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think are important is that on friday, as we all woke up to this news which was heartbreaking for those of us who are truly europeans and certainly it was very much my sentiment as a european. but when we woke up we realized that first of all, the markets had vastly underestimated the outcome and contrary to what i hear all the time from my teams, which is essentially that markets usually get it pretty right and anticipate pretty well, on this particular occasion, that was not anticipated very much. which will explain something i will say in a minute. that is point number one. point number two, it might just be the case that the experts, much criticized, including by the justice minister, they just
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might be right. is not necessarily going to be the best news in the world. friday, during the course of the day, there was no panic. right? despite the fact that markets had not anticipated that vote, and therefore had priced in asset values and other currency values, the fact that the u.k. would probably remain which led to a nice increase on the markets in the days preceding the referendum, but despite that, there was no panic. there was a violent, brutal, immediate massive move. the pound went down by 10%. caught up a little bit later in the day. went down in many corners and some people lost a made a loty, others
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which is often the case when there is massive volatility. but there was no panic and the central bankers did the job that they were prepared to do just in case which was to put a lot of liquidity on the market so there would not be a shortage of no fading away of liquidity's as we saw it on previous occasions, particularly in 2008. that is the first take. central bankers did their job. all groupings, organizations, policymakers came out publicly along the same lines of trying -- thature the situate the situation was under control. and it was under control. we did not see a panic move. having said that, clearly, what we are facing in terms of -- and i am coming to your question, risk and opportunities, or threats opportunities, it needs to be distinguished in
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short-term and longer-term. forecastone a lot of as have many other institutions. our conclusions which i have shared with reddish public opinion, not too much success, was th the outcome would not be a very happy story for the british people. both in terms of trade declining, in terms of productivity, probably declining, in terms of income, inflation, and so on. but very much of that outcome preciselyot terribly, predictable is going to depend on the level of certainty or uncertainty. riddick debility or lack of predictive ability. modee are in a risk off are considering that the situation is going to settle back or not. i think that at this point in time, policymakers in the u.k. thatn europe are holding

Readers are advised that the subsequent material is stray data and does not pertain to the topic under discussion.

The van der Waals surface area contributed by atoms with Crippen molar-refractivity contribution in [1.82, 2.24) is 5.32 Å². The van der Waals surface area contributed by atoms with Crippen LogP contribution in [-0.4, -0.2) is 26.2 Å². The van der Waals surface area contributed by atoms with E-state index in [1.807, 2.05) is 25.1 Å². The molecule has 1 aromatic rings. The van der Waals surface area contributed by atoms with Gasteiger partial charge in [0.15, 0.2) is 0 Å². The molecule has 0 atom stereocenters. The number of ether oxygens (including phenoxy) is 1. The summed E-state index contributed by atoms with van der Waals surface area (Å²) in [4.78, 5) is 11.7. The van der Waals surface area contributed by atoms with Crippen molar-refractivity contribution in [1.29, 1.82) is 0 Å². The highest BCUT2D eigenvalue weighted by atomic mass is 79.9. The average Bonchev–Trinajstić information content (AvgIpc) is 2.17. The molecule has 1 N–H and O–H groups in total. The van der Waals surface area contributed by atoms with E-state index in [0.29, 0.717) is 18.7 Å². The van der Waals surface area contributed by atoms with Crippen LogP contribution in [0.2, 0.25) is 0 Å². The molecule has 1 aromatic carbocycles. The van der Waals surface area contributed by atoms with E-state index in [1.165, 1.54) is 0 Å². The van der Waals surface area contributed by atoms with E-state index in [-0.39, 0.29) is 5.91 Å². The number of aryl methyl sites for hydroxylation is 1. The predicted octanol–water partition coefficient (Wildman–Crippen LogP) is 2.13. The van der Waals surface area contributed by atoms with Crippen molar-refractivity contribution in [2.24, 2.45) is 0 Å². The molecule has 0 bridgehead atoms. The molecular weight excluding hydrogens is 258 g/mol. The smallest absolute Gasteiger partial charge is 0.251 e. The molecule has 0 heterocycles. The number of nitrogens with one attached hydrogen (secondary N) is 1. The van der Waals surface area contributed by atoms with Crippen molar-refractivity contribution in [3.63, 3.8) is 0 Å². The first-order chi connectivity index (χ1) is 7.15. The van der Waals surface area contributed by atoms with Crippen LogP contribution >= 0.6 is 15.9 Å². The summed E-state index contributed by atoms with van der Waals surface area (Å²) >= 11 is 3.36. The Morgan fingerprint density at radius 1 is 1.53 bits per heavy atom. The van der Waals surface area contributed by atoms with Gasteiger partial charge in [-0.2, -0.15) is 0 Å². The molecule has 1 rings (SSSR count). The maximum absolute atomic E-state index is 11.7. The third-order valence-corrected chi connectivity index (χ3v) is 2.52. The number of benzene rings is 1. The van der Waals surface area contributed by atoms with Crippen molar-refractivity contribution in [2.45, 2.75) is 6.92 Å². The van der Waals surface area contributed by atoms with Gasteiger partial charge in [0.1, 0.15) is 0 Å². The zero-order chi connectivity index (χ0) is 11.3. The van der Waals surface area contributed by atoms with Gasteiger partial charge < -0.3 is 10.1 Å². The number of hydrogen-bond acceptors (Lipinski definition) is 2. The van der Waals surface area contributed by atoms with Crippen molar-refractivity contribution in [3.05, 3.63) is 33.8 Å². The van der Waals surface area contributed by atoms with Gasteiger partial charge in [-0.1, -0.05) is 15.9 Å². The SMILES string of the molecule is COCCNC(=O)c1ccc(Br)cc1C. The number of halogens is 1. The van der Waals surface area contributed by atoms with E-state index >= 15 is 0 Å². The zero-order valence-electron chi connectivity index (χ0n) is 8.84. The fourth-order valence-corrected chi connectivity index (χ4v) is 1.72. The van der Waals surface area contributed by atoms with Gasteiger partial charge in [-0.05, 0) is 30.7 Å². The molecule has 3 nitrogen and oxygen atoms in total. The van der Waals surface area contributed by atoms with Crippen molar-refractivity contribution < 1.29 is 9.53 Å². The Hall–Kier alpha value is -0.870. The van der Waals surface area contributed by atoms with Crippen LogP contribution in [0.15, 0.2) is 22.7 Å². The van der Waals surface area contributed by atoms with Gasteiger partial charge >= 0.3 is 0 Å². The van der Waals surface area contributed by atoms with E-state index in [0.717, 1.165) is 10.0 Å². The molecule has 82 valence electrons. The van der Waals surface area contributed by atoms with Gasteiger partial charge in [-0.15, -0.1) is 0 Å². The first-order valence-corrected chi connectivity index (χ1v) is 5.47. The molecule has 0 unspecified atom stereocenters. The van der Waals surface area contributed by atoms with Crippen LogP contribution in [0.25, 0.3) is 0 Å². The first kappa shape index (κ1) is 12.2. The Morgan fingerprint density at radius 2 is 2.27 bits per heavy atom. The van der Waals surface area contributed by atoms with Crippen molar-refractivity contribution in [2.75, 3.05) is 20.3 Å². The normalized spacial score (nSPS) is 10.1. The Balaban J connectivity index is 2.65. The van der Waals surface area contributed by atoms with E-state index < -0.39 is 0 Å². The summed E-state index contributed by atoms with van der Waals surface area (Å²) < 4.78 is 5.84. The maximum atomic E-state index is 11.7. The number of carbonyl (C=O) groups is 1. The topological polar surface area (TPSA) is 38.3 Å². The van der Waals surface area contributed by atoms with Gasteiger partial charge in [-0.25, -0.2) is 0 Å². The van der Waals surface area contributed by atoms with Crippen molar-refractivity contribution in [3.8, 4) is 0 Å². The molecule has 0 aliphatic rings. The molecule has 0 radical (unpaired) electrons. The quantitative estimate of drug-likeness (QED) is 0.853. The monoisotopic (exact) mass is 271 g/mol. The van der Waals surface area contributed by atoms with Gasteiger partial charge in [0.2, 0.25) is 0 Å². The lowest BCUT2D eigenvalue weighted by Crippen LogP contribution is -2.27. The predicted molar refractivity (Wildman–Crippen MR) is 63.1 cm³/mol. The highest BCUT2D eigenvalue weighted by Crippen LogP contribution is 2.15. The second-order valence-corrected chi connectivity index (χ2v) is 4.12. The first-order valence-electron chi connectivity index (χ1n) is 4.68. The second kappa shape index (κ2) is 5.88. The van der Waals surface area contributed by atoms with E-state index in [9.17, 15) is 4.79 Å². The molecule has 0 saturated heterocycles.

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level of uncertainty in their hands. how they come out in the next few days is going to drive the direction in which risk will go. now, we are hearing at the moment, and i am not inventing it, different statements going a little bit in many directions. there is uncertainty in the political party situation in the u.k. both in the labor and in the conservative party. there is a timetable that has been announced under which the referendum which was legally of an advisory value, is leading to the resignation of the prime minister which will only be effective at the time when he is replaced by his successor who will be appointed by the conservative meeting which will take place probably after the holiday which will be in the course of september.
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early in october, we will know who the next leader of the conservative party will be. in the meantime, prime minister cameron has indicated that he 50 ofot trigger article the european treaty which provides the terms under which withdrawal can be organized. there has been no withdrawal from the european union except left30 years ago which from denmark, literally. there is no precedent. or is no real history of how these things happen. imf,our perspective as the we have strongly encouraged and we will continue to encourage the parties involved to proceed with this transition in the most efficient, predictable way in order to reduce the level of uncertainty which will itself determine the level of risk we are facing.
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having said that, in the long term, if the decision was maintained, and if the leave is effectively followed through by a withdrawal from the united kingdom, there is no doubt that it will have an economic impact on that economy and it will also have an economic impact on growth in the european union. policymakers are going to be in high demand to calm in the most cohesive, concerted, and hopefully positive way in response to the situation. final point, and i think this is something that does not apply only to the u.k. and the european union, and the euro think those, and i are the questions that will come to the front, not just in the u.k., that why is it that the populist voices, sometimes based on so-called truth that they now